An increasing number of Barbadians, including middle-aged adults, are developing dementia, and the forced isolation that was part of the COVID-19 measures may be one of the contributing factors, according to president of the Barbados Alzheimer’s Association Pamelia Brereton.
Explaining that social isolation was one of the risk factors for developing dementia, she suggested that the separation of persons from family and friends caused by the various lockdowns during the COVID-19 pandemic “definitely” could have added to the growing numbers of persons being diagnosed with the illness.
Brereton also noted that as many elderly people continued to live solitary lives, the numbers would continue to grow.
“There are persons living in Barbados whose families are overseas. It might have been fine when they were leaving when a person was in their 40s and 50s but, when you get in your 60s, 70s and 80s with no one and you are alone, you can go into a depression because there is no one around, and I believe that is one of the things happening here,” she said.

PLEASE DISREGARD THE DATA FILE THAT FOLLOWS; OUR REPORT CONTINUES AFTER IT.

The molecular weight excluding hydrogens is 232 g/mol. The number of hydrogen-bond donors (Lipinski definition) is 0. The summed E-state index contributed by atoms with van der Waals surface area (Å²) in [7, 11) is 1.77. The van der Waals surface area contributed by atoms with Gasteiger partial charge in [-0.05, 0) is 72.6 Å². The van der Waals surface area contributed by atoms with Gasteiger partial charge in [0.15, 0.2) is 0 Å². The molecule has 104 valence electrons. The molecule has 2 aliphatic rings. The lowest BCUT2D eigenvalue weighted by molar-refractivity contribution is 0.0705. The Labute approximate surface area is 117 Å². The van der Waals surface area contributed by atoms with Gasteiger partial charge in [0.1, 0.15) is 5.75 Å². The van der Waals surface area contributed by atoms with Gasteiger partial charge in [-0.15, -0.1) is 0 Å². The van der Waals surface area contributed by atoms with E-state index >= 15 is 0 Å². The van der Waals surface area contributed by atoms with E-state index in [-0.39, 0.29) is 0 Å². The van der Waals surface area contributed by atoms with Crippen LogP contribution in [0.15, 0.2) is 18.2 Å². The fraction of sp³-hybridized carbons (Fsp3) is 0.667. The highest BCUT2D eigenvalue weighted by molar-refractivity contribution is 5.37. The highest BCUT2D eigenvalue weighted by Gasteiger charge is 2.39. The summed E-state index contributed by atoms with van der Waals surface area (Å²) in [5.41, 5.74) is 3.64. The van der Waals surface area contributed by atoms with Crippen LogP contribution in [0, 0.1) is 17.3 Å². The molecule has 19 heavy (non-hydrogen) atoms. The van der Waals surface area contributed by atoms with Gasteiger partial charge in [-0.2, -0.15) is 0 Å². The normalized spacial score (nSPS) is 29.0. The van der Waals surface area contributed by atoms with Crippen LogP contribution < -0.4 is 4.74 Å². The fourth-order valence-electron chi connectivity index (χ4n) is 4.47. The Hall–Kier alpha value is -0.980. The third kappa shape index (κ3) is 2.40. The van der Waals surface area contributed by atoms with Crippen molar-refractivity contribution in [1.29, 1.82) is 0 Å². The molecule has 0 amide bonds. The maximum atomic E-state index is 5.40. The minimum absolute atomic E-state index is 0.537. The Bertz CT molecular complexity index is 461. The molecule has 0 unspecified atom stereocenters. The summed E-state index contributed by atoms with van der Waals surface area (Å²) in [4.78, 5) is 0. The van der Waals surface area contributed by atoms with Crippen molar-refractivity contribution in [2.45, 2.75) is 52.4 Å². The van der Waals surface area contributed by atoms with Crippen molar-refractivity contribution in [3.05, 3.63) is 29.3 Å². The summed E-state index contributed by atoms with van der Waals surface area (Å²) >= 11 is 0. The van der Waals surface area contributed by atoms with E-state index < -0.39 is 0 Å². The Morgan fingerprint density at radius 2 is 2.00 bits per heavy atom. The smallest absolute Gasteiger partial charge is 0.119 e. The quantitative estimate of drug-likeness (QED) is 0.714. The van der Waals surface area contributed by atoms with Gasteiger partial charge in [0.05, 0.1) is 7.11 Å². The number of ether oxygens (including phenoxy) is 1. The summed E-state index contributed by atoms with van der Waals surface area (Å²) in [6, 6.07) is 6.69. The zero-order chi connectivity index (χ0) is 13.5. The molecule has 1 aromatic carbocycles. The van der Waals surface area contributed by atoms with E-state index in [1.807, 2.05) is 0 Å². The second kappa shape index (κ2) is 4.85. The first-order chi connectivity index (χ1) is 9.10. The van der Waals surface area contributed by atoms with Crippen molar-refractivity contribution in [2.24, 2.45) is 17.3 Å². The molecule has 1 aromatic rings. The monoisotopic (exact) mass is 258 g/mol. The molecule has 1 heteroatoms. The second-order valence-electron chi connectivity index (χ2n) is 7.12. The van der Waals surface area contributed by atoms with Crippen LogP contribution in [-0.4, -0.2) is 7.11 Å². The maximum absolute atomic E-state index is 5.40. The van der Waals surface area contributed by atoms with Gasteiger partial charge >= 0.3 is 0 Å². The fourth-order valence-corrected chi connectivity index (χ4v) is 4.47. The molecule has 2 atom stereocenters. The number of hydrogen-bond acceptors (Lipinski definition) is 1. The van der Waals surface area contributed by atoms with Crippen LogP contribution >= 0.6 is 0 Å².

“A lot of people are alone and they don’t get to see anyone until Sunday when they go to church; and then after church what happens?”
Noting that the onset of dementia was more commonly seen in the 60-65 age group, the association head said that people in Barbados in their 40s and 50s were now being diagnosed with the condition, a phenomenon which, she pointed out, is occurring across the globe.
“The risk factors are alcohol, depression, less education, hearing impairments, lack of physical activity, hypertension, air pollution, smoking, head injury, obesity and diabetes. Diabetes is one of the major ones as Alzheimer’s is now considered ‘Diabetes Type 3’. So, when you look at it, there are still a lot of unanswered questions,” she said.
While unable to give up-to-date figures since the last local count of people living with dementia stood at 4 087 in 2014, Brereton was insistent that these had increased significantly in the almost decade since.
“There is not one single person out there who has not met someone who has Alzheimer’s or dementia…. We have an ageing population, so we will see a lot more people coming down with these illnesses,” she added.
As the world marked World Alzheimer’s Day on Thursday, Brereton said people’s awareness about the condition was growing.
Activities planned for the month include a movie night at St Paul’s Church on Thursday night, and a health fair on Saturday at St Luke’s Church in St George from 10 a.m. until 4 p.m.
In addition, Brereton said the association will launch an online class called the Participation Programme in October, to educate caregivers on how to care for and cope with persons living with dementia and Alzheimer’s. She urged interested persons to contact the association.